While there were several games available, none were as iconic or addictive, as Tetris. Accompanied by synthesized, repetitive music, the aim of the game was to spin and shift a variety of different shaped blocks, as they fell from the top of the screen, to create a solid wall.
When a solid line was achieved, the said line would disappear to allow you more space to spin and place your blocks. Points were awarded according to the number of lines you achieved.
Both the music and falling blocks would gradually increase in speed as the game progressed and it would always finish in the same way: bricks rapidly falling from the top of the screen as finger manically pressed buttons to move them into the appropriate place, but you’d always be overcome by the speed.
Inevitably, the screen would fill with bricks and a sudden flash would indicate your terminal condition, then loss.
Depending on your skill, a game could last half an hour, if not more, but loss was almost inevitable eventually, or at least it was for me.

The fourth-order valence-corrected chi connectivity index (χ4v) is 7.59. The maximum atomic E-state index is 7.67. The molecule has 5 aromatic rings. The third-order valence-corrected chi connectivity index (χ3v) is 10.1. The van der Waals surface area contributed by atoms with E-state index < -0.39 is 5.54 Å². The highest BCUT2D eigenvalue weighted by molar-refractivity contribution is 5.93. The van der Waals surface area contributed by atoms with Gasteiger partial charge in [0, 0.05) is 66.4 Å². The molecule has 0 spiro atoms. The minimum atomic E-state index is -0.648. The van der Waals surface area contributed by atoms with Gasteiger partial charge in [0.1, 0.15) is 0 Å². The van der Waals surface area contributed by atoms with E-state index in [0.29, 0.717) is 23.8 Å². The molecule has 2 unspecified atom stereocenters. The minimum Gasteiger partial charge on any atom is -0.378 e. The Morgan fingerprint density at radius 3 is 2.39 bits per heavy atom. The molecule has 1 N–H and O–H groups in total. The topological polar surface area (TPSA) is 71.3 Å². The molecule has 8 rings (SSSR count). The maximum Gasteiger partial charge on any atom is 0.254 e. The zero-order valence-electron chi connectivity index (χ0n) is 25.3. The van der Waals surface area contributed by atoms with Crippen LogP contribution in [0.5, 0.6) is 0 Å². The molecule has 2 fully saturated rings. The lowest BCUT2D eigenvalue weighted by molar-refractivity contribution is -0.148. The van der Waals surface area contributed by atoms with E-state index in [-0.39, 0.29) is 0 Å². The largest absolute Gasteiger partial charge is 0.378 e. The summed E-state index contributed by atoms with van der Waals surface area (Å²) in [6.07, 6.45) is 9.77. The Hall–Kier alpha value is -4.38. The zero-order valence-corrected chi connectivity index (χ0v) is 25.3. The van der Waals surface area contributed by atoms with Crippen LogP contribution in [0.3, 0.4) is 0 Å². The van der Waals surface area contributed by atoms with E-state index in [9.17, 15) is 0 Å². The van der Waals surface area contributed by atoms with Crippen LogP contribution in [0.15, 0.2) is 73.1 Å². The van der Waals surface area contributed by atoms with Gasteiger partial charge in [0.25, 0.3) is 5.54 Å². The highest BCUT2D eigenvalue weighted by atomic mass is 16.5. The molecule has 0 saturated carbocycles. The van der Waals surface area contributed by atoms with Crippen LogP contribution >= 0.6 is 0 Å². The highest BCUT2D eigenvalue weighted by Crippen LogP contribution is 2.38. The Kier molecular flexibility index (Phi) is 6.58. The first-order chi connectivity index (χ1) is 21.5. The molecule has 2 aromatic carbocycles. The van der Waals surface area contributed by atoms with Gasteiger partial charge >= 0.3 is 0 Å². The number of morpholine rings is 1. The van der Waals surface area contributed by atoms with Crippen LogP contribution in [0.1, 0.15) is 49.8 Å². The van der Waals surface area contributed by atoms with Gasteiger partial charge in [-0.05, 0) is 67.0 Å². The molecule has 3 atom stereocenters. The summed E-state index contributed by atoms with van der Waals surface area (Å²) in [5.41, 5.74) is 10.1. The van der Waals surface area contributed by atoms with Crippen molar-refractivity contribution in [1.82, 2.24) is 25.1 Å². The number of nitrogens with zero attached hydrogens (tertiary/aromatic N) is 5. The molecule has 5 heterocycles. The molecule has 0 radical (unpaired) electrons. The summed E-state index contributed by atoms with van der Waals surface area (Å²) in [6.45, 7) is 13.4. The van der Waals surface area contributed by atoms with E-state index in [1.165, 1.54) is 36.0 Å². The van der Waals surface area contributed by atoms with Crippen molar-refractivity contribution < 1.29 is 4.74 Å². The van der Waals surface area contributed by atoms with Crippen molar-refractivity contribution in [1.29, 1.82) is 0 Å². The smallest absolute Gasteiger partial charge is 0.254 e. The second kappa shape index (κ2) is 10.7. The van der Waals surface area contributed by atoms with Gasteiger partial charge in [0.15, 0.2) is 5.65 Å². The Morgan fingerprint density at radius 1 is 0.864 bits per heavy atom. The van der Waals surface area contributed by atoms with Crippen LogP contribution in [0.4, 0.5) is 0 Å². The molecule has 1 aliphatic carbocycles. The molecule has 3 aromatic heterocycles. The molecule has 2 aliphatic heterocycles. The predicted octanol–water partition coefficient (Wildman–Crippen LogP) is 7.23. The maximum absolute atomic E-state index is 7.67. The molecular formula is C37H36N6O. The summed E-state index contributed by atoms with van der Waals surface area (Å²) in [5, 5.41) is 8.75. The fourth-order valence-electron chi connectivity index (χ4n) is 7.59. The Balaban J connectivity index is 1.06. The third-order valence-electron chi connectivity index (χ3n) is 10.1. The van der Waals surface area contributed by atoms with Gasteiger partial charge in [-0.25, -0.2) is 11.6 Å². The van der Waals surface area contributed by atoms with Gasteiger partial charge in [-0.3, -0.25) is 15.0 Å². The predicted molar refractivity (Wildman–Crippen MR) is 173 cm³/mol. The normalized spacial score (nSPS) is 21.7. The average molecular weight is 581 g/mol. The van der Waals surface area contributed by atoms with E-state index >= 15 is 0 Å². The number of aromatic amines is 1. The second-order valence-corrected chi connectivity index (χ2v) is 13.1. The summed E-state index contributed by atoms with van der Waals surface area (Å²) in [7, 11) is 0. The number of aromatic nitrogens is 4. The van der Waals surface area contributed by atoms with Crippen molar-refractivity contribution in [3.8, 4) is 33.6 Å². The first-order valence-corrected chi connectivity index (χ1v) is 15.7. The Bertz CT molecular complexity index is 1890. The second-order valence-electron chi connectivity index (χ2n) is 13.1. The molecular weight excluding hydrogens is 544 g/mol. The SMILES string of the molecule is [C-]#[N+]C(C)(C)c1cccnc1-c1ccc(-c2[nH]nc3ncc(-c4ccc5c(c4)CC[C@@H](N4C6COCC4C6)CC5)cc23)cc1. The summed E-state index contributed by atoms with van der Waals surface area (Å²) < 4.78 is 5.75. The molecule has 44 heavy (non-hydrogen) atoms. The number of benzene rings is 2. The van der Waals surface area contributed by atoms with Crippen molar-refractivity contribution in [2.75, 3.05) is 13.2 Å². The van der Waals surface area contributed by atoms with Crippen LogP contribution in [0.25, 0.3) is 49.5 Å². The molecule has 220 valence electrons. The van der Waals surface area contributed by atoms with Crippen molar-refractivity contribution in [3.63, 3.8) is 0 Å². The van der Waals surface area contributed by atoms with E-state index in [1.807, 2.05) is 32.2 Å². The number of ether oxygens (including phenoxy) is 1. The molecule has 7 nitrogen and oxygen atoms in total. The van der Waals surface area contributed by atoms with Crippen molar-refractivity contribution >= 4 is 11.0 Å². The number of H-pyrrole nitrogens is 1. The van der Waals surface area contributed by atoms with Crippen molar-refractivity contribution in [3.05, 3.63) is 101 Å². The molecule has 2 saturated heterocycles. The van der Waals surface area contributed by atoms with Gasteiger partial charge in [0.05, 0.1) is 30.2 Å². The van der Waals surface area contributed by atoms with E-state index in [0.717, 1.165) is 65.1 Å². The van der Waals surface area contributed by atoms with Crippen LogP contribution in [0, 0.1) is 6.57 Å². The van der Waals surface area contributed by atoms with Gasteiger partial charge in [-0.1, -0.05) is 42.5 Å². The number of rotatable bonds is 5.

Once the game had finished, the only option was to press the little icon for ‘new game’ and start the repetitiveness all over again, mostly just to overcome your frustration.
So addictive was the game I could spend entire days on trains or planes trying to fit those little boxes into their appropriate places. After a seven hour flight to New York, I’d played so much that I remember sitting on the metro as the city passed by, humming the theme tune and imagining how I could spin skyscrapers, mail boxes or even taxi cabs so they’d all fit together in a solid lump to get me points.
I think it was at that point I decided I should maybe do other things with my time.
The Game Boy still exists, as does Tetris, both in more modern forms, but my advice would be: Just say No!
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